As our world grows increasingly homogenized, it gets easier and easier to fall into one way of thinking, accepting conventional "wisdom" and media-perpetrated fallacies that increasingly compartmentalize who we are and how we think. Accepted clichés about different types of people range from the seemingly benign--"All environmental protestors are filthy hippies"--to dangerously jingoistic--"Only people with brown skin can be terrorists." In some cases, these clichés cross over into legal definitions. For instance, "A corporation is a human being." Sadly, corporations are better equipped to deal with an Orwellian quagmire posed by such a radical re-defining of terms; for an actual individual person, it might not be so easy.
For instance, what if you were called a terrorist because of something you did? What does that mean? Did you have to specifically want to harm people, or is terrorism literally an action intended to scare and threaten? This is one of the many questions tackled by Marshall Curry and Sam Cullman's documentary If a Tree Falls: A Story of the Earth Liberation Front. Watching the movie, you will be confronted with one man and his misguided attempts to effect social change. Is Daniel McGowan a legitimate terrorist, a freedom fighter, or merely a self-righteous vandal? If a Tree Falls brands him as all three, and which tag sticks is wholly up to you.
As many will remember, the Earth Liberation Front (ELF) was a radical environmental group that came to life in the wake of the 1999 WTO showdown in Seattle. As the movie explains, their roots were in legal, non-violent protest mostly centered in Eugene, Oregon, a town most closely associated with the disparate pursuit of alternative lifestyles and logging. After years of seeing law enforcement shut down peaceful protests through violence and intimidation--it's not for nothing that President Bush I christened Portland "Little Beirut"--Daniel McGowan and many others decided that playing by the old rules wasn't working. On January 1, 2001, they upped the ante by setting fire to the offices of a lumber company. McGowan was just a look-out on that excursion, but the next time out, he would end up being one of the guys lighting a match. He left the ELF shortly after.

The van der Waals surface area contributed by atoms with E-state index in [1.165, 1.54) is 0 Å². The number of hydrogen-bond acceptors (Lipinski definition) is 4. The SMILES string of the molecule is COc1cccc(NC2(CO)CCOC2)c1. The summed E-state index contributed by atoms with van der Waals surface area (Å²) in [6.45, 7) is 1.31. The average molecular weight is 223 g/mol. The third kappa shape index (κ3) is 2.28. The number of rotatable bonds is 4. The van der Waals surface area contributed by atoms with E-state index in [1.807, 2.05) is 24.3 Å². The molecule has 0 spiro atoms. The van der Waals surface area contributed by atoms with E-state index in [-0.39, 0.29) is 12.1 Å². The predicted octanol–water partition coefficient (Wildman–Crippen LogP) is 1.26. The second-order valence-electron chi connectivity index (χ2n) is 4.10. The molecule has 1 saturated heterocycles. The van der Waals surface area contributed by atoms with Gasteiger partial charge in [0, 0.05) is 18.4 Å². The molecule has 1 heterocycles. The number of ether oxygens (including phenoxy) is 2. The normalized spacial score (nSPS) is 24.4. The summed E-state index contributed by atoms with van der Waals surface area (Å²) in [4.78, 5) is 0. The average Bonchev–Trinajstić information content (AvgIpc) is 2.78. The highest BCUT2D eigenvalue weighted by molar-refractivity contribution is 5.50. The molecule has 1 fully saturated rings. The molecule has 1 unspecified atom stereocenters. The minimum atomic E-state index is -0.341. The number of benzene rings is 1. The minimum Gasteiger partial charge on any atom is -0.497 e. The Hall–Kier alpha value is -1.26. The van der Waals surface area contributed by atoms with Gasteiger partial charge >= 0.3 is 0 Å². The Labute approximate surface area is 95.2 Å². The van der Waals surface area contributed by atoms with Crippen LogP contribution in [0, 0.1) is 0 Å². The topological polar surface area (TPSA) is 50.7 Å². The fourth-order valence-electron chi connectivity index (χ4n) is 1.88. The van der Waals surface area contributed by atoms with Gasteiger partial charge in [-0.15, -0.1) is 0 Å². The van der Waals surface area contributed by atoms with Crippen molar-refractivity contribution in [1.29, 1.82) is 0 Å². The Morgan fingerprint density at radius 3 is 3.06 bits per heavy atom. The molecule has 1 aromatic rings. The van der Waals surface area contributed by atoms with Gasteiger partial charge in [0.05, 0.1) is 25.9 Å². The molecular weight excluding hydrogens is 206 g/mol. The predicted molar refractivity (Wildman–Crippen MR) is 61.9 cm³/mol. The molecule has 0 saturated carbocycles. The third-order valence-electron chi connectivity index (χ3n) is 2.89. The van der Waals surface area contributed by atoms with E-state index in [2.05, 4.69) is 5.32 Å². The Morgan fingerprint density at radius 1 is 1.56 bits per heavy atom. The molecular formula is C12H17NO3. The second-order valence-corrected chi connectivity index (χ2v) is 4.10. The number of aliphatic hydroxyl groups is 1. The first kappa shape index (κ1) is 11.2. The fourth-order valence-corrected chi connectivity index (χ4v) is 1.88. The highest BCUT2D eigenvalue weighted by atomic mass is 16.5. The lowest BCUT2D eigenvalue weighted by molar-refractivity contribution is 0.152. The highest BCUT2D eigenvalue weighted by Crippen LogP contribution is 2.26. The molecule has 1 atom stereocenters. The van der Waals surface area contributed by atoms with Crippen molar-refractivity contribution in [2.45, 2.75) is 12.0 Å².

Why he left the group is also explored in If a Tree Falls. At that time, the outcome of his crimes forced him to question the effectiveness of them, an ethical quandary that came up again after his arrest, along with a number of others, in 2005, nearly four years after he had ceased his fringe activities and joined more mainstream social organizations. As the subtitle of the movie suggests, If a Tree Falls is only one story of the ELF, and Daniel is its focal point. Curry and Cullman interview him, his family and associates, and the investigators who worked the ELF case to get at how an average American became a radicalized activist, his intended goals and their actual outcome, and the fairest, most effective way to deal with someone like Daniel. Again, is the charge of terrorism too much? Some think so, but a federal judge eventually said otherwise.
Curry and Cullman deal with all sides fairly and effectively. Giving airtime to the owners of the businesses that Daniel attacked, for instance, ends up being more than a cursory inclusion to avoid charges of bias. The documentarians are truly fair and balanced, examining all sides of the issue, and letting the facts serve themselves. Daniel is given free rein to present his case, to the good or bad. I felt I came to an understanding of why he did what he did, and he clearly understands that he got caught up in a moment and didn't completely think it through. The film never asks us to like Daniel--and frankly, I don't, possibly because I still have a nagging concern that he never once seemed to stop and say, "Despite my beliefs, this is a crime, and I am willing to accept the consequences for acting on my moral imperative" (granted, possibly splitting hairs in terms of defining personal responsibility)--it just asks us to think about his situation. His ex-girlfriend, who was also part of the ELF and eventually turned state's witness, says it straight up: you don't know what you would do until you are in the same position. Likewise, the lead investigator that closed the net on Daniel notes that the world is too gray for him to judge right or wrong, why or why not, he can only enforce the law of the time.